This is a new film from Frances Ford Coppola, the first he has made in a
I had better pause there for you to collect your thoughts. I suppose you
are now wondering why you have never heard of a film made by one of the
greatest living directors. You may also be wondering why one of the greatest
living directors would come out of comfortable retirement to make a film you
would never hear of.
Fair questions, both.
Let's backtrack a bit.
When Coppola was a young man, he created four of the greatest films ever
made (IMDb scores before the name):
- (9.10) -
- (9.00) -
Part II (1974)
- (8.60) -
- (8.10) -
At 8.1, The Conversation is rated the lowest of the four at IMDb, but is
still ranked #181 of all time as I write this, and was nominated for the Best
Picture Oscar, as were the other three. During the same era Coppola also won a
screenwriting Oscar for his script for Patton, another film which was
nominated for Best Picture and is ranked in the all-time top 250 at IMDb.
Coppola not only made great movies, but he made them with commercial
mainstream appeal and the ability to make money for himself and his investors.
All of that happened in the 1970s, before Coppola turned 40. Film buffs
dreamed of the future projects Coppola would give to the world.
Never happened. The rest of his life has been spent wondering why he could
never live up to the promise of his youth, or at least match the achievements
of that period. Here is that meditation expressed in his own words:
"What could be the reason that the same person, later in life, is unable to
compete with himself as a younger artist? Is anything missing at all, or is
the answer simpler — that each person is given only one or two truly worthy
ideas, like a couple of arrows in a quiver. When such ideas come on the scene
in an exciting work of art, it appears like magic; it's news. Critics and
journalists require fresh blood for their own professions, and so it's
understandable that a new artist with a new idea is seized up and catapulted
into fame . This is true, also, for a series of works from one artist: a
trilogy or tetralogy. Aren't the fourth books of The Alexandria Quartet or
Mishima's The Sea of Tranquility the weakest of the group? Could it be that
the ideas and innovations of the first or second book have already been
demonstrated and are played out by time the last are written? Originally, I
didn't intend to make more than one Godfather film; yet economic forces at the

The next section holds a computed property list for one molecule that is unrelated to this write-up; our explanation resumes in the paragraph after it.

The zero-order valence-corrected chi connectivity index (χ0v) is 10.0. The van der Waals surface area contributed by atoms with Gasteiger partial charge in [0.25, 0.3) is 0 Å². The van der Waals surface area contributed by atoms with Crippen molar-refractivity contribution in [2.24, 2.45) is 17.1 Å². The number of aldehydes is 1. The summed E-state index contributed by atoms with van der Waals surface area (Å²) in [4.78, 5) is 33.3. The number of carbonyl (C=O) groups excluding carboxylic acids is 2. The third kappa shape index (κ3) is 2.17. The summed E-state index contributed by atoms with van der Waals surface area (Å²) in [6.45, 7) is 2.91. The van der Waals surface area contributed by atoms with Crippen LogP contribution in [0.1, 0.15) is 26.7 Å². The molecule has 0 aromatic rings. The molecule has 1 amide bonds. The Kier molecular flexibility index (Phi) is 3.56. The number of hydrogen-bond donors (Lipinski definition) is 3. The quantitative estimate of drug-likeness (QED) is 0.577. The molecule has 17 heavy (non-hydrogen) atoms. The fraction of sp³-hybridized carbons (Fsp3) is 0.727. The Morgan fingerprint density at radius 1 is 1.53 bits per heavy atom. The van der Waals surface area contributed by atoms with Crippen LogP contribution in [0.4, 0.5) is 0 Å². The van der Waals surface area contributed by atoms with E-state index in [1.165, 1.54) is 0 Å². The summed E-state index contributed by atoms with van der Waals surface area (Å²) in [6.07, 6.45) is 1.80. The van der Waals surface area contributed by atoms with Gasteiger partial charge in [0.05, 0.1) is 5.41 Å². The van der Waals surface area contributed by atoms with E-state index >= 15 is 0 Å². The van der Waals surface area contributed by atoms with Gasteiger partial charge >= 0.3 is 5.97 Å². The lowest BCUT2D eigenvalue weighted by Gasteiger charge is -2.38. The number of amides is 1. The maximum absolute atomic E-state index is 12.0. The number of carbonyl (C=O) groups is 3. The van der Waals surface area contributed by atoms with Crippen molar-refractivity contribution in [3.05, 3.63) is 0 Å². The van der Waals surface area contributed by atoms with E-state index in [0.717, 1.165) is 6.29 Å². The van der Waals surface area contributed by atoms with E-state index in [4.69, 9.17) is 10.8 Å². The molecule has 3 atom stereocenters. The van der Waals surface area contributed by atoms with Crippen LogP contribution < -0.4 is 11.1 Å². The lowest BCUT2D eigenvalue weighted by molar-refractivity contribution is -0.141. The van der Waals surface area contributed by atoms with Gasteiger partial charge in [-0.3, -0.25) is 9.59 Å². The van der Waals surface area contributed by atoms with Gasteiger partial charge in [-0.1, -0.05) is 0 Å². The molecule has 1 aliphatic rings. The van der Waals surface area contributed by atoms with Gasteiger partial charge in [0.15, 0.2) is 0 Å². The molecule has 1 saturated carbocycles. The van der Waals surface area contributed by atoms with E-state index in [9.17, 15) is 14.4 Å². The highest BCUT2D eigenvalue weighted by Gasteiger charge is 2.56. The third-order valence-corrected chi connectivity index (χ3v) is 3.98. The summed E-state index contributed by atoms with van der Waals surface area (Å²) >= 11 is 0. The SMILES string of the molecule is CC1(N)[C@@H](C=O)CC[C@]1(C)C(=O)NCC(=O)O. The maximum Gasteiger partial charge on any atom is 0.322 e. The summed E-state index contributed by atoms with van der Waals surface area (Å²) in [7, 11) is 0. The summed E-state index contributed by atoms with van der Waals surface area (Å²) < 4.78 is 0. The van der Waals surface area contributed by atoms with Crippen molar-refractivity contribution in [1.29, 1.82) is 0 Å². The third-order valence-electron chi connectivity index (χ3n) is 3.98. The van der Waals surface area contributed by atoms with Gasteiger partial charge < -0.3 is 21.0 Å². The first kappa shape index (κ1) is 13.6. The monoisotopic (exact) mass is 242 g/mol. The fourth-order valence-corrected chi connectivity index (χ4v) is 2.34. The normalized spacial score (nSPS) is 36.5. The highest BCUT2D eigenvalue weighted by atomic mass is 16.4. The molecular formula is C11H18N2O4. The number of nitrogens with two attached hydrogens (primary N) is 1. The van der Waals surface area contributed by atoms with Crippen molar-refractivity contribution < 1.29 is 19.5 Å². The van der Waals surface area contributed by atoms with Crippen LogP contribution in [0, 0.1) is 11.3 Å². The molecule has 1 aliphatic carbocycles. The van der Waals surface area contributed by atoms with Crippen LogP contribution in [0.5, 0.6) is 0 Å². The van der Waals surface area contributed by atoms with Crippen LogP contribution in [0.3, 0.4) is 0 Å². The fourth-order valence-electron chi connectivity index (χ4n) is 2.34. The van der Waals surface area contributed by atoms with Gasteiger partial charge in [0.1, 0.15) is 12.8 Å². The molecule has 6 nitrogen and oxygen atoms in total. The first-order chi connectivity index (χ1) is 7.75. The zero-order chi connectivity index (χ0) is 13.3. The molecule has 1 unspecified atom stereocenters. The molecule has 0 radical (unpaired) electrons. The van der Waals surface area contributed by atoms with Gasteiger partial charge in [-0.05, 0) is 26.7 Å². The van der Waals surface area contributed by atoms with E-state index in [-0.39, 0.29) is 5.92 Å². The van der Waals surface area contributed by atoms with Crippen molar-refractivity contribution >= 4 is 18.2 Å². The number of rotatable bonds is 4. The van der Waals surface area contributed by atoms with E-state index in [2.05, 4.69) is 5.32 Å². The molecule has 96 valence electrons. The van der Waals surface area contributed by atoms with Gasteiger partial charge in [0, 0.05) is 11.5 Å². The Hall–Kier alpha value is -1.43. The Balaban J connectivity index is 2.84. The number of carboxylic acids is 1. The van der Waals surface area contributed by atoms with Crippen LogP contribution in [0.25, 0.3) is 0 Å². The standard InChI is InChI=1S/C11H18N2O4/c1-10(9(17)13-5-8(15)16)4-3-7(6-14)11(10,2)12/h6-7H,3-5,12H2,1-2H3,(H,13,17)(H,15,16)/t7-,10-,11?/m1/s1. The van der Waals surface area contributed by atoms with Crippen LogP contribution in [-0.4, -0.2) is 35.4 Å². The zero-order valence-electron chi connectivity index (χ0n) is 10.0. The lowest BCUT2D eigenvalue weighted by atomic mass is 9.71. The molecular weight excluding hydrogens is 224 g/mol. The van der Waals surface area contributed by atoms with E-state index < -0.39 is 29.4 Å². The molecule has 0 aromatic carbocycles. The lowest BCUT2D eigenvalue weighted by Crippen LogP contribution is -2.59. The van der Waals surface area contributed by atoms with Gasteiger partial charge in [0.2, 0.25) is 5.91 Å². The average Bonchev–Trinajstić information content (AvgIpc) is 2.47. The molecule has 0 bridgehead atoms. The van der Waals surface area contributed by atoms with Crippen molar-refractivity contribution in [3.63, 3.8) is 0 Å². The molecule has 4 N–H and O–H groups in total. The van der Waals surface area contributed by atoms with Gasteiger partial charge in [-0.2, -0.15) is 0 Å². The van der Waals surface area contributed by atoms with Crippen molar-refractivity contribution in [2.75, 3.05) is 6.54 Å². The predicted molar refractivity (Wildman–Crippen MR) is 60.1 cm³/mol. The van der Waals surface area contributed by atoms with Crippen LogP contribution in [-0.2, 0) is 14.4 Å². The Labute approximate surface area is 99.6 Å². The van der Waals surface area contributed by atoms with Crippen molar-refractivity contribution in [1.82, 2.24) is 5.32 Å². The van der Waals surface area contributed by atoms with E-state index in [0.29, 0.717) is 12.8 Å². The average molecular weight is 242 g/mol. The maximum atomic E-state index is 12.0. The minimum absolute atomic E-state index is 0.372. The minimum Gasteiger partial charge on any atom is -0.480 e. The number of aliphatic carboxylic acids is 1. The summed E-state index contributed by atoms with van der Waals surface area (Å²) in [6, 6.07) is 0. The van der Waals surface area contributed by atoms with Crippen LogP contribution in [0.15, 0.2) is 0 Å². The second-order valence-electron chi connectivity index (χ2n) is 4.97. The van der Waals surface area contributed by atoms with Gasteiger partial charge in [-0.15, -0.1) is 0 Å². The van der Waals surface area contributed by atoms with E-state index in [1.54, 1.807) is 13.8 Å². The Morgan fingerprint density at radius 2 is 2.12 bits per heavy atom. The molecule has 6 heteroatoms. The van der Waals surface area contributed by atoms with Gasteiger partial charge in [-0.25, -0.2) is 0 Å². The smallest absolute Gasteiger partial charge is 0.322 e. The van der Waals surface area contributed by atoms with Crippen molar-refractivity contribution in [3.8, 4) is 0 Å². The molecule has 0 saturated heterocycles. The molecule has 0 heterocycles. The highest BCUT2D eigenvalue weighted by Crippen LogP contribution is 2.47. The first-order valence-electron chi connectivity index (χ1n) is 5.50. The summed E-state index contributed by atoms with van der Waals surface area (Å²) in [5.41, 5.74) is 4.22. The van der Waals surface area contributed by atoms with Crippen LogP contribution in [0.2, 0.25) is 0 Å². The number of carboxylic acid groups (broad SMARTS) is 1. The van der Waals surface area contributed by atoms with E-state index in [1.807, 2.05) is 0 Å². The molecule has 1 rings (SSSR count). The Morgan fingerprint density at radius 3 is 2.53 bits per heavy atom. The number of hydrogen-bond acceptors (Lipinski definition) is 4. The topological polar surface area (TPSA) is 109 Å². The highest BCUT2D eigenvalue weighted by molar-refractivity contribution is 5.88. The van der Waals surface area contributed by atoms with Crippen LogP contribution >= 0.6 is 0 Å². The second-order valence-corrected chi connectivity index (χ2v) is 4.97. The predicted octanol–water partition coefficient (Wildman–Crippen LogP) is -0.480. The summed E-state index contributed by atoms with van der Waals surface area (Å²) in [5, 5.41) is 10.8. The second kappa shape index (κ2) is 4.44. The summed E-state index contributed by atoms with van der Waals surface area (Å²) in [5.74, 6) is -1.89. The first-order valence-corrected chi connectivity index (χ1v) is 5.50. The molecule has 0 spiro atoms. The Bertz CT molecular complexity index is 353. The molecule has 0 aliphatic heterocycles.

studio were insistent: "Francis, you have the formula for Coca-Cola; are you
not going to make more?" But the first film expended most of the arrows in my
quiver or, more aptly, the slugs in my revolver. So, the second film had to
stretch into new and more ambitious territory to show a few more; otherwise,
it would have been weaker than the first. By the time the third arrived, the
basic ideas that made the first fresh and excited were all but used up."
When not ruminating thusly, Coppola has spent a great deal of the past
three decades working on, or at least noodling over, the film he hoped would
be his life's great masterwork, Megalopolis, a story about a future New York
City built as a utopia upon the ruins of the old city after a great financial
collapse. Coppola envisioned Megalopolis as a mega-project in the $200 million
budget range. Sources have reported the existence of a 200 page script,
indicating a film about three and a half hours long. Although Coppola has recovered
comfortably from the financial havoc wreaked on his life by One From the
Heart, he does not have the kind of personal wealth necessary to finance
such a film himself, and he has not been able to persuade anyone else to pick
up the tab, so he has more or less resigned himself to accept that his
masterpiece will never be made.
Lost youth and an unfinished masterpiece. Hold those thoughts.
Some time ago Coppola stumbled upon an obscure novella
Tinereţe fără tinereţe
(Youth Without Youth) by the famous Romanian
The story involves a 70-year-old professor who fears that his proximity to
death will prevent him from ever completing his masterwork on the origin of
languages. There are many who say that he never lived up to the great promise
he showed as a youth. In addition, he is haunted by having lost the best parts
of his youth, particularly his true love. Suddenly he is struck by lightning
in 1938, and through what can only be described as a miracle, the meta-surge
of electricity restores his body to age 35.
Can you see what attracted Coppola to this project?
From what I have revealed so far, you are probably thinking, "This could be
a great movie. One of the greatest filmmakers of all is returning to the
writer's desk and the director's chair to create a story for which he has a
great personal passion, and which touches him deeply. On top of that, it's a
great Romanian novel and he's actually traveling there to film it. What a
Yes, it could have been a great movie. It isn't. The explanation for that
lies in the fact that the
great director is not a great writer. It is one thing to feel a deep emotional
connection to a literary work, and it is quite another to be able to translate
that into worthwhile cinema. This is, to be blunt, one of the most muddled
scripts ever written. I'll just give you some samples.